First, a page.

Leaven represents fulfillment, a process which has gone its due course. The ultimate and supreme form of flour and water is a leavened loaf. Unleaven, on the other hand, is "not yet" what it aspires to be; it figuratively represents the beginning of a yet-unfulfilled process. It is presently immature and unripe. It is in the early stages of a journey.
My brother and I were talking about Pesach and the restriction of consuming leavened products. He told me that is was much more than just the instruction to eat matzah but wasn't sure about the details.
I always thought Pesach was about being slaves in Egypt and being freed etcetera. It turns out it has a lot more to do with mindfulness.
Whether the reason is because leaven represents the evil nature of humanity, a distancing from the natural order of things or a humbling to basics before reaching potential might actually be irrelevant.
A restriction on a food-type forces us to be more aware of what we consume and be mindful of the way we interact with the world around us.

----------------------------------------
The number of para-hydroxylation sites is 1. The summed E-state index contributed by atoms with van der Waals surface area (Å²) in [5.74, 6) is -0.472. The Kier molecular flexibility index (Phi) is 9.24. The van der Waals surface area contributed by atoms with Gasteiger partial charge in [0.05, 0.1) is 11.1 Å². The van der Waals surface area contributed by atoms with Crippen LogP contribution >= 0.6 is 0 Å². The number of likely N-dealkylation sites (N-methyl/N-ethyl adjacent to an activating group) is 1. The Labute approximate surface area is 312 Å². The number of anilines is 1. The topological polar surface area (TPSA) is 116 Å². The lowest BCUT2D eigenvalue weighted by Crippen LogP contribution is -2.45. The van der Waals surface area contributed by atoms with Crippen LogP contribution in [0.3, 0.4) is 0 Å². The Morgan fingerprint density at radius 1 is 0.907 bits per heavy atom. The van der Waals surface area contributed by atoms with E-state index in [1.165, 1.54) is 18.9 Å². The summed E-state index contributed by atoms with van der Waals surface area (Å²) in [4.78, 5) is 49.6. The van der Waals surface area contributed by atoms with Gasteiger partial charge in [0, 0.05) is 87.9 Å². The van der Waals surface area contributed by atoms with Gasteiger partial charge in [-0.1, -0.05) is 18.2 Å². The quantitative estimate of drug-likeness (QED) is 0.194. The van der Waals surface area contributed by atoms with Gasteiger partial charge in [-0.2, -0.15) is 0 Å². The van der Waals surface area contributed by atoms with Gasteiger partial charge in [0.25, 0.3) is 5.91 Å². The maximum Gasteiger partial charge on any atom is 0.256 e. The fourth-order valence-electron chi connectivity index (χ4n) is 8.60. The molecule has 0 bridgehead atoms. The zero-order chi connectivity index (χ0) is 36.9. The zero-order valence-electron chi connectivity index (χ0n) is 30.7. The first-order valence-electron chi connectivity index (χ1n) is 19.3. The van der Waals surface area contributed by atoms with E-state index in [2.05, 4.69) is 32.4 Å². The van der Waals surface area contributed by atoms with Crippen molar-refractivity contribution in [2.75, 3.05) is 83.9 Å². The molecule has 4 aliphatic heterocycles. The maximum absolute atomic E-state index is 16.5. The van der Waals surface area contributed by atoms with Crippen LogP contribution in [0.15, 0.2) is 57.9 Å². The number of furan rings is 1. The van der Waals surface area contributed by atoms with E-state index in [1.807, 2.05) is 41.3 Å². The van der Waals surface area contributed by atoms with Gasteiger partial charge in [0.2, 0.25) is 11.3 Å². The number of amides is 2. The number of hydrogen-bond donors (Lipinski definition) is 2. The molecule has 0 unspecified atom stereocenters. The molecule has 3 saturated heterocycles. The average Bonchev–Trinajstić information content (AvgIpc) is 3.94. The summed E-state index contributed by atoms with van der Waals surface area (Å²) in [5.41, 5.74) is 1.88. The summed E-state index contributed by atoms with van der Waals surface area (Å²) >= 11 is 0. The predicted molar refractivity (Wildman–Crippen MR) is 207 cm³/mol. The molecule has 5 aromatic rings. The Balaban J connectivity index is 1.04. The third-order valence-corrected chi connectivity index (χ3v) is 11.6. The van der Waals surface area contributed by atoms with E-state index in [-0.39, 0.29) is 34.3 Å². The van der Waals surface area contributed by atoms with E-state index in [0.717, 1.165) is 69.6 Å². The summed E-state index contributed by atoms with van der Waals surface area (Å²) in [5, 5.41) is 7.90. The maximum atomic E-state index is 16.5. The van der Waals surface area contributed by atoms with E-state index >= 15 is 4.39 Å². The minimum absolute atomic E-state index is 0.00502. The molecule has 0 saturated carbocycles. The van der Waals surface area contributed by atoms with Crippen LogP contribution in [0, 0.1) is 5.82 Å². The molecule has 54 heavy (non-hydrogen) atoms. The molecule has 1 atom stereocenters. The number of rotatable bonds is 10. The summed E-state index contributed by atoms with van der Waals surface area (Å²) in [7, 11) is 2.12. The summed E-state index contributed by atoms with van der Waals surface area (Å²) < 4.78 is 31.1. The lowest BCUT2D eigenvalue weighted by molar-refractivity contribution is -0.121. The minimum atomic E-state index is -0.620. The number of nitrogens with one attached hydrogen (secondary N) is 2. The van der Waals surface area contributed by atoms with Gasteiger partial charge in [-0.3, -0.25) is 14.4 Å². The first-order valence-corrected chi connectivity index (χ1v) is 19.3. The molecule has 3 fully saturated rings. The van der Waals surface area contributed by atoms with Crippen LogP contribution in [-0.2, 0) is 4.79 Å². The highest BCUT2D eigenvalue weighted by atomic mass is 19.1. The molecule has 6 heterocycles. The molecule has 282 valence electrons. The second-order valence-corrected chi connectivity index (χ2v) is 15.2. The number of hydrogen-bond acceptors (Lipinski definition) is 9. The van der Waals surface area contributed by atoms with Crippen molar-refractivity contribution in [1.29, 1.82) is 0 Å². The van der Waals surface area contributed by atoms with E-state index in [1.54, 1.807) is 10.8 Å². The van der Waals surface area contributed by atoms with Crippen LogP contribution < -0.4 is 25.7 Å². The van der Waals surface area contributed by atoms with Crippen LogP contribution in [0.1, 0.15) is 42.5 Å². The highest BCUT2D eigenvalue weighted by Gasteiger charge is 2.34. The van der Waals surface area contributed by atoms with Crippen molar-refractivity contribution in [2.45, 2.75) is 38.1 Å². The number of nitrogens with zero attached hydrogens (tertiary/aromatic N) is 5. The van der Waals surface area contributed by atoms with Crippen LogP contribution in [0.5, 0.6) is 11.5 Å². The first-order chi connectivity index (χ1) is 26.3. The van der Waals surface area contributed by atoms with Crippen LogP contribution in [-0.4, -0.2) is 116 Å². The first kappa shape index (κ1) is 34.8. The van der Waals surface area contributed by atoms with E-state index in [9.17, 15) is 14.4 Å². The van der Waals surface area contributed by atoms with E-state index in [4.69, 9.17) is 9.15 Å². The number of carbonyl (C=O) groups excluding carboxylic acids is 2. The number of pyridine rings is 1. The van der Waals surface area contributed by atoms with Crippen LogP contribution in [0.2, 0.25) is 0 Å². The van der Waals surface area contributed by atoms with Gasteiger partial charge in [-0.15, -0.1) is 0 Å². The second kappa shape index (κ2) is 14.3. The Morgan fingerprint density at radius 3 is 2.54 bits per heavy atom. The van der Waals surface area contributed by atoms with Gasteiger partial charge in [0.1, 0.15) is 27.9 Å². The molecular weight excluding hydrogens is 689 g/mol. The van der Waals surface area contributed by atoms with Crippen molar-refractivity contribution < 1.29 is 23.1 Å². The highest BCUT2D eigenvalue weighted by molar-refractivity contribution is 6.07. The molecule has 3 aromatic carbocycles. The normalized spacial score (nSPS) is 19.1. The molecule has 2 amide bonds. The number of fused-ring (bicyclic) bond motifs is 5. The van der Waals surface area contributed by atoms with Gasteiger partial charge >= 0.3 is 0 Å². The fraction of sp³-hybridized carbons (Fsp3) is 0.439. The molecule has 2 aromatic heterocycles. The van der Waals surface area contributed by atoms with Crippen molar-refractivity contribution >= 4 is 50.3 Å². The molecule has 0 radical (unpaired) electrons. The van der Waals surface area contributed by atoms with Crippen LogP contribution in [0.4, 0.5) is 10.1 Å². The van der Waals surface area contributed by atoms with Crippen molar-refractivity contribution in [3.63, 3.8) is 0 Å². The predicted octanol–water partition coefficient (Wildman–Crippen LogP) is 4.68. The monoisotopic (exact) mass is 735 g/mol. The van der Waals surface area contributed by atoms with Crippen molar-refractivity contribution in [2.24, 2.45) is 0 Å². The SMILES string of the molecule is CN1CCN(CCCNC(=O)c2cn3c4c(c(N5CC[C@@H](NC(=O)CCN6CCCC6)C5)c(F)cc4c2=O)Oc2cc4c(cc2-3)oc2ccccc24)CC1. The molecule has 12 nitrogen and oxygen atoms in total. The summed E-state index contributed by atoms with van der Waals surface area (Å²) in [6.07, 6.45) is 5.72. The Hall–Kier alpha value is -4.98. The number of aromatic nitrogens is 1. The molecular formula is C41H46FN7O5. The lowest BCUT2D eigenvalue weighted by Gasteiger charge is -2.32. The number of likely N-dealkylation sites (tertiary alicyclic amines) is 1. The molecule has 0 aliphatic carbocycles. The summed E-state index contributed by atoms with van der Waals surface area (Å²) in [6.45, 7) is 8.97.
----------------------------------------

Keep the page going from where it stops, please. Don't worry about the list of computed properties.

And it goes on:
While I am far from a religious person, I keep the dietary laws around Pesach every year and I'm somewhat strict about what I consume during these eight days.
It's difficult to explain to my friends why I hold on to this part of my religion when I don't keep kosher, I'm not shomer shabbat and I only go to synagogue on Rosh Hashanah and Yom Kippur.
All my reasons are introspective. They are about remembering from where I've come and also being aware of what I do. Pesach, for me, is partly about not consuming mindlessly but with thought and planning. It is about being aware of all the different ways I interact with the world and that freedom should not be equated with irresponsibility. It's about not taking freedoms for granted and to take a moment to reflect on who I am.
Everyone has their reasons and they don't have to be fixed for all time. These are mine right now. They may change. If you want to know more, let's discuss it over beers in a little over a week.